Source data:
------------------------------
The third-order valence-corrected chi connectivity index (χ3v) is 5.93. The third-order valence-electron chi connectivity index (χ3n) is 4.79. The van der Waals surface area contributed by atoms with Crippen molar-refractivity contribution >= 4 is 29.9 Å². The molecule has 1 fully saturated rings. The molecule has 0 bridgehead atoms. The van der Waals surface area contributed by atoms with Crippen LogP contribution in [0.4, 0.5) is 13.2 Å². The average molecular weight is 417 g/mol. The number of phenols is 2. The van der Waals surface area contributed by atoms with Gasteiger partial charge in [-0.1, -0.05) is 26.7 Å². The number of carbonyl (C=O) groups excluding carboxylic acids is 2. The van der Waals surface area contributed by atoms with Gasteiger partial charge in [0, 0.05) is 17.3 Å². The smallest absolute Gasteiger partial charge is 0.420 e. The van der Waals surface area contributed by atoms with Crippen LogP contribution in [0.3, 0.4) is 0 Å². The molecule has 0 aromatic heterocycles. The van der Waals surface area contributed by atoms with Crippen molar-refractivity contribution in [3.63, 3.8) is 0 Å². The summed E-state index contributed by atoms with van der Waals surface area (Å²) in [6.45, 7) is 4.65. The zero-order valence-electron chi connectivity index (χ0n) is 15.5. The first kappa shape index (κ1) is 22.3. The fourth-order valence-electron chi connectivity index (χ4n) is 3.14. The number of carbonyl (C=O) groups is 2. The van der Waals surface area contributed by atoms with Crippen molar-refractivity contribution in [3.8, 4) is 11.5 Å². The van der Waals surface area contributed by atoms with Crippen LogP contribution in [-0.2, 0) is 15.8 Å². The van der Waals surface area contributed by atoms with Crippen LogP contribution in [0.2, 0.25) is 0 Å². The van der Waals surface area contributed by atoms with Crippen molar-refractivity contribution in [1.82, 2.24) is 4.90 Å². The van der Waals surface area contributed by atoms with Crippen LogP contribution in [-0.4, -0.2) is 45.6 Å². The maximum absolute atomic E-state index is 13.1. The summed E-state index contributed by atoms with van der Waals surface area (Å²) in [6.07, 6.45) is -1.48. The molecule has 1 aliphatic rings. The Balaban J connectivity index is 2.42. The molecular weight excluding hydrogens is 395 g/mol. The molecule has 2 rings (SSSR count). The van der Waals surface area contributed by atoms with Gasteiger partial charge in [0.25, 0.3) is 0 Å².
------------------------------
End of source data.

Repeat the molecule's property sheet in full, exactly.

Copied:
The third-order valence-corrected chi connectivity index (χ3v) is 5.93. The third-order valence-electron chi connectivity index (χ3n) is 4.79. The van der Waals surface area contributed by atoms with Crippen molar-refractivity contribution >= 4 is 29.9 Å². The molecule has 1 fully saturated rings. The molecule has 0 bridgehead atoms. The van der Waals surface area contributed by atoms with Crippen LogP contribution in [0.4, 0.5) is 13.2 Å². The average molecular weight is 417 g/mol. The number of phenols is 2. The van der Waals surface area contributed by atoms with Gasteiger partial charge in [-0.1, -0.05) is 26.7 Å². The number of carbonyl (C=O) groups excluding carboxylic acids is 2. The van der Waals surface area contributed by atoms with Gasteiger partial charge in [0, 0.05) is 17.3 Å². The smallest absolute Gasteiger partial charge is 0.420 e. The van der Waals surface area contributed by atoms with Crippen LogP contribution in [0.3, 0.4) is 0 Å². The molecule has 0 aromatic heterocycles. The van der Waals surface area contributed by atoms with Crippen molar-refractivity contribution in [3.63, 3.8) is 0 Å². The summed E-state index contributed by atoms with van der Waals surface area (Å²) in [6.45, 7) is 4.65. The zero-order valence-electron chi connectivity index (χ0n) is 15.5. The first kappa shape index (κ1) is 22.3. The fourth-order valence-electron chi connectivity index (χ4n) is 3.14. The number of carbonyl (C=O) groups is 2. The van der Waals surface area contributed by atoms with Crippen molar-refractivity contribution in [3.8, 4) is 11.5 Å². The van der Waals surface area contributed by atoms with Crippen LogP contribution in [-0.2, 0) is 15.8 Å². The van der Waals surface area contributed by atoms with Crippen LogP contribution in [0.2, 0.25) is 0 Å². The van der Waals surface area contributed by atoms with Crippen molar-refractivity contribution in [1.82, 2.24) is 4.90 Å². The van der Waals surface area contributed by atoms with Crippen LogP contribution in [-0.4, -0.2) is 45.6 Å². The maximum absolute atomic E-state index is 13.1. The summed E-state index contributed by atoms with van der Waals surface area (Å²) in [6.07, 6.45) is -1.48. The molecule has 1 aliphatic rings. The Balaban J connectivity index is 2.42. The molecular weight excluding hydrogens is 395 g/mol. The molecule has 2 rings (SSSR count). The van der Waals surface area contributed by atoms with Gasteiger partial charge in [0.25, 0.3) is 0 Å².